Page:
La Russa has yet to designate a closer

Tuesday, March 17, 2009
** FILE ** In this Feb. 20, 2009 file photo, St. Louis Cardinals pitcher Jason Motte throws during spring training baseball practice in Jupiter, Fla. Motte is one of the pitchers Cardinals manager Tony La Russa is considering to be the closer for the Cardinals this year. (AP Photo/Jeff Roberson, File)

JUPITER, Fla. -- Tony La Russa could go with one of the fireballing kids: Chris Perez or Jason Motte.

There's veteran Ryan Franklin, who had 17 saves in 25 chances last year when he took over from Jason Isringhausen.

Maybe it'll be a mix of all three.

"I think we're all getting a little tired of people asking who's the closer," Cardinals general manager John Mozeliak said. "We've been pretty upfront that we're going to use these three weeks."

Franklin thinks La Russa and pitching coach Dave Duncan know who they want. Three weeks before the start of the season, La Russa isn't tipping his hand.

** FILE ** St. Louis Cardinals reliever Ryan Franklin throws during a baseball game against the Cincinnati Reds, Thursday, April 26, 2007 in St. Louis. After working most of his first five seasons as a starter with Seattle, the right-hander spent last season with Philadelphia and Cincinnati as a reliever, but Franklin seems to have found his comfort zone this season in a Redbird uniform. (AP Photo/Jeff Roberson, file)

"You just see how they pitch and the impression they give you, and if one guy emerges he becomes the closer," La Russa said. "If he doesn't, they all kind of share it."

When Isringhausen was in his prime, he often didn't close spring training games until late March.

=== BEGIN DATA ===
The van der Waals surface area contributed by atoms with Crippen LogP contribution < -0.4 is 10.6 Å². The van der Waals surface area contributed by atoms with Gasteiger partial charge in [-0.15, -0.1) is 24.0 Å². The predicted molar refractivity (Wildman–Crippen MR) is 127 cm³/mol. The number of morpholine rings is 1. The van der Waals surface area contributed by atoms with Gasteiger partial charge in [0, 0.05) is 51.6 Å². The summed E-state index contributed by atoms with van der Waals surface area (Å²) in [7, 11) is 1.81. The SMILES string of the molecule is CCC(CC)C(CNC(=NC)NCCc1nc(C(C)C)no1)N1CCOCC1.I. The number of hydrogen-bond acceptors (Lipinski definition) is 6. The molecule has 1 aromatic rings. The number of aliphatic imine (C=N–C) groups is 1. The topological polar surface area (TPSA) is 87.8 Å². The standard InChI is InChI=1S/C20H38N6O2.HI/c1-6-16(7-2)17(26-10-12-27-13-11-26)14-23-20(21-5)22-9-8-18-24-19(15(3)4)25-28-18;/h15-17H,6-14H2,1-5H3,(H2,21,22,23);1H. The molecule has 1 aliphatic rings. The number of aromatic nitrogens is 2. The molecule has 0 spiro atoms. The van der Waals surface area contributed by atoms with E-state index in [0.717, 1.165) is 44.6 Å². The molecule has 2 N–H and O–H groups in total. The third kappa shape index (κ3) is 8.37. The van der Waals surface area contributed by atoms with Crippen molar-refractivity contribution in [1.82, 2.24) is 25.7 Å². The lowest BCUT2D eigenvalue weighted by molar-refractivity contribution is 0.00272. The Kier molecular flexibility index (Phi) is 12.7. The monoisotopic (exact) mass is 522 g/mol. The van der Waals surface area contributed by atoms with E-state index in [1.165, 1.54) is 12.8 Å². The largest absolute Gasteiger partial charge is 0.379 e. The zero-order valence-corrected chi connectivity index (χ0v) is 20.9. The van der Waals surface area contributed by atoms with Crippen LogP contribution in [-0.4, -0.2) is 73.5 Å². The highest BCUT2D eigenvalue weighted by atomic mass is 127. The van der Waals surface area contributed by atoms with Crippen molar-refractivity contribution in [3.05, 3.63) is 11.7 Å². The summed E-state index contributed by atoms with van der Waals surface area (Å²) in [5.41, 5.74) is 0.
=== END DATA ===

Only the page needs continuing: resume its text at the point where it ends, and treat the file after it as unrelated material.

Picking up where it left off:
"I don't think it's fair to start putting one above the other right now because the competition is different right now than it will be then," Duncan said. "And it's not just that, it's how you handle the ninth inning with a lead versus how you handle the fourth inning, with real good hitters."

The 23-year-old Perez finished last year getting closing chances, although La Russa never officially anointed him.

"Everybody knew," Perez said. "If it looks like it and smells like it, it probably is it. It wasn't really a big deal to me."

AARON EISENHAUER ~ aeisenhauer@semissourian.com
Cardinals pitcher Chris Perez hands back a baseball after signing it for a fan during the Cardinals Caravan on Monday, January 21, 2007 at the Osage Center.

Perez, who had seven saves in 11 opportunities last year, realizes La Russa withheld that title while also trying to withhold some of the pressure that comes with it. He also realizes it's a mind game.

"You're a rookie and that's how it is," Perez said. "Tony's big about that, he wants you to earn your stripes. Which is fine, competition is a good thing."

The 26-year-old Motte throws harder than Perez, in the high 90s, and struck out 110 in 66 2/3 innings at Class AAA Memphis last year. He also had a 0.82 ERA with a save in 12 appearances with St. Louis.

A converted catcher, he's only been pitching for four seasons.

"Hopefully I'll make the team, that's my main objective right now," Motte said. "I'm not trying to be the closer, trying to be this, trying to be that. It doesn't matter if I pitch the sixth or the ninth."

If not this year, La Russa thinks both Perez and Motte have the stuff and the makeup to be full-time closers.

The 36-year-old Franklin throws about 92 to 93 mph, but has an array of pitches: three fastballs, a curveball, a slider and a splitter.

"Throwing harder helps you get away with mistakes a little bit, but that's about it," Franklin said.

Franklin is a bit defensive about his statistics last year, noting at least a couple of his blown saves came in games where he had virtually no shot. He entered one with the bases loaded and gave up a tying sacrifice fly. Another occurred in the sixth inning,

"There were some joke blown saves," Franklin said. "You kidding me?"

Franklin was thrown into a difficult situation last year, replacing a respected teammate who holds the franchise record for saves.

"We weren't best buddies but we were close and it was tough," Franklin said. "Somebody had to step in there."

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